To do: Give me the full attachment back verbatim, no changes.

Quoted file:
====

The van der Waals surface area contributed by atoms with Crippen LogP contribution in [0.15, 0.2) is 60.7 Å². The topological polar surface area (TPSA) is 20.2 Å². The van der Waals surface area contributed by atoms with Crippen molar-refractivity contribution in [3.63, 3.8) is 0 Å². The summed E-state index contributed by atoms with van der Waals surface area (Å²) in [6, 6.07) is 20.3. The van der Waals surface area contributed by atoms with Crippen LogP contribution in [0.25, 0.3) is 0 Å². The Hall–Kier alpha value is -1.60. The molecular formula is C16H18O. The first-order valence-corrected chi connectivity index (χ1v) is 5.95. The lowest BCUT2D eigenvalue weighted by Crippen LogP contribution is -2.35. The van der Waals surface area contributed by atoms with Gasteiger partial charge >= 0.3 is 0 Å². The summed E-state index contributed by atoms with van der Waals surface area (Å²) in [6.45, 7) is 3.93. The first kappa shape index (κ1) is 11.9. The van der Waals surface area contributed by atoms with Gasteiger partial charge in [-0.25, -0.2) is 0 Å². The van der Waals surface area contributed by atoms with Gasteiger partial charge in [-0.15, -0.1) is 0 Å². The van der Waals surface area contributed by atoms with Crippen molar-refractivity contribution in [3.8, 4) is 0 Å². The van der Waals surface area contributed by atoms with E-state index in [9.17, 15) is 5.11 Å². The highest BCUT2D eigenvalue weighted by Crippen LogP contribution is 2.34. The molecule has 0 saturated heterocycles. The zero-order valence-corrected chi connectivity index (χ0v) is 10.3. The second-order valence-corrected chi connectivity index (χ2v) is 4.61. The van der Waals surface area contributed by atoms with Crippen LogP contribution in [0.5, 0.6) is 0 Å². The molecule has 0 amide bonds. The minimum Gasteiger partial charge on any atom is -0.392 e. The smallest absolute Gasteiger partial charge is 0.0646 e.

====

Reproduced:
The van der Waals surface area contributed by atoms with Crippen LogP contribution in [0.15, 0.2) is 60.7 Å². The topological polar surface area (TPSA) is 20.2 Å². The van der Waals surface area contributed by atoms with Crippen molar-refractivity contribution in [3.63, 3.8) is 0 Å². The summed E-state index contributed by atoms with van der Waals surface area (Å²) in [6, 6.07) is 20.3. The van der Waals surface area contributed by atoms with Crippen LogP contribution in [0.25, 0.3) is 0 Å². The Hall–Kier alpha value is -1.60. The molecular formula is C16H18O. The first-order valence-corrected chi connectivity index (χ1v) is 5.95. The lowest BCUT2D eigenvalue weighted by Crippen LogP contribution is -2.35. The van der Waals surface area contributed by atoms with Gasteiger partial charge >= 0.3 is 0 Å². The summed E-state index contributed by atoms with van der Waals surface area (Å²) in [6.45, 7) is 3.93. The first kappa shape index (κ1) is 11.9. The van der Waals surface area contributed by atoms with Gasteiger partial charge in [-0.25, -0.2) is 0 Å². The van der Waals surface area contributed by atoms with Gasteiger partial charge in [-0.15, -0.1) is 0 Å². The van der Waals surface area contributed by atoms with Crippen molar-refractivity contribution in [3.8, 4) is 0 Å². The van der Waals surface area contributed by atoms with E-state index in [9.17, 15) is 5.11 Å². The highest BCUT2D eigenvalue weighted by Crippen LogP contribution is 2.34. The molecule has 0 saturated heterocycles. The zero-order valence-corrected chi connectivity index (χ0v) is 10.3. The second-order valence-corrected chi connectivity index (χ2v) is 4.61. The van der Waals surface area contributed by atoms with Crippen LogP contribution in [0.5, 0.6) is 0 Å². The molecule has 0 amide bonds. The minimum Gasteiger partial charge on any atom is -0.392 e. The smallest absolute Gasteiger partial charge is 0.0646 e.